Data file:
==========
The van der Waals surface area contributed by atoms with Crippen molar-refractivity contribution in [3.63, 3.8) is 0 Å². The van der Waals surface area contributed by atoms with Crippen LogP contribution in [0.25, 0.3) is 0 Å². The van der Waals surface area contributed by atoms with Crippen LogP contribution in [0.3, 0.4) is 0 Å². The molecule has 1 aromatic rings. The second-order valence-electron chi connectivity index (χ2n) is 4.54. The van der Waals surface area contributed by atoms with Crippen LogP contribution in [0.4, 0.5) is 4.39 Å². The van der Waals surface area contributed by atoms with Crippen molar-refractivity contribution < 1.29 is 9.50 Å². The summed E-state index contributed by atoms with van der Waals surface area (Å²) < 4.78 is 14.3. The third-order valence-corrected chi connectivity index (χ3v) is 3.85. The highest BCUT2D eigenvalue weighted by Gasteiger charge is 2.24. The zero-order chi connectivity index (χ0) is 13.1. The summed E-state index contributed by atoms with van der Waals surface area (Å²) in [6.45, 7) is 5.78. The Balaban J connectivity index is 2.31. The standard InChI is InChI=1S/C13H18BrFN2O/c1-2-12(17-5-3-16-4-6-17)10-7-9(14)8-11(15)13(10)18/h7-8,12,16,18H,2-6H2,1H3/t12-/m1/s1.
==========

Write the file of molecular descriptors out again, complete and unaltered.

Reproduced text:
The van der Waals surface area contributed by atoms with Crippen molar-refractivity contribution in [3.63, 3.8) is 0 Å². The van der Waals surface area contributed by atoms with Crippen LogP contribution in [0.25, 0.3) is 0 Å². The van der Waals surface area contributed by atoms with Crippen LogP contribution in [0.3, 0.4) is 0 Å². The molecule has 1 aromatic rings. The second-order valence-electron chi connectivity index (χ2n) is 4.54. The van der Waals surface area contributed by atoms with Crippen LogP contribution in [0.4, 0.5) is 4.39 Å². The van der Waals surface area contributed by atoms with Crippen molar-refractivity contribution < 1.29 is 9.50 Å². The summed E-state index contributed by atoms with van der Waals surface area (Å²) < 4.78 is 14.3. The third-order valence-corrected chi connectivity index (χ3v) is 3.85. The highest BCUT2D eigenvalue weighted by Gasteiger charge is 2.24. The zero-order chi connectivity index (χ0) is 13.1. The summed E-state index contributed by atoms with van der Waals surface area (Å²) in [6.45, 7) is 5.78. The Balaban J connectivity index is 2.31. The standard InChI is InChI=1S/C13H18BrFN2O/c1-2-12(17-5-3-16-4-6-17)10-7-9(14)8-11(15)13(10)18/h7-8,12,16,18H,2-6H2,1H3/t12-/m1/s1.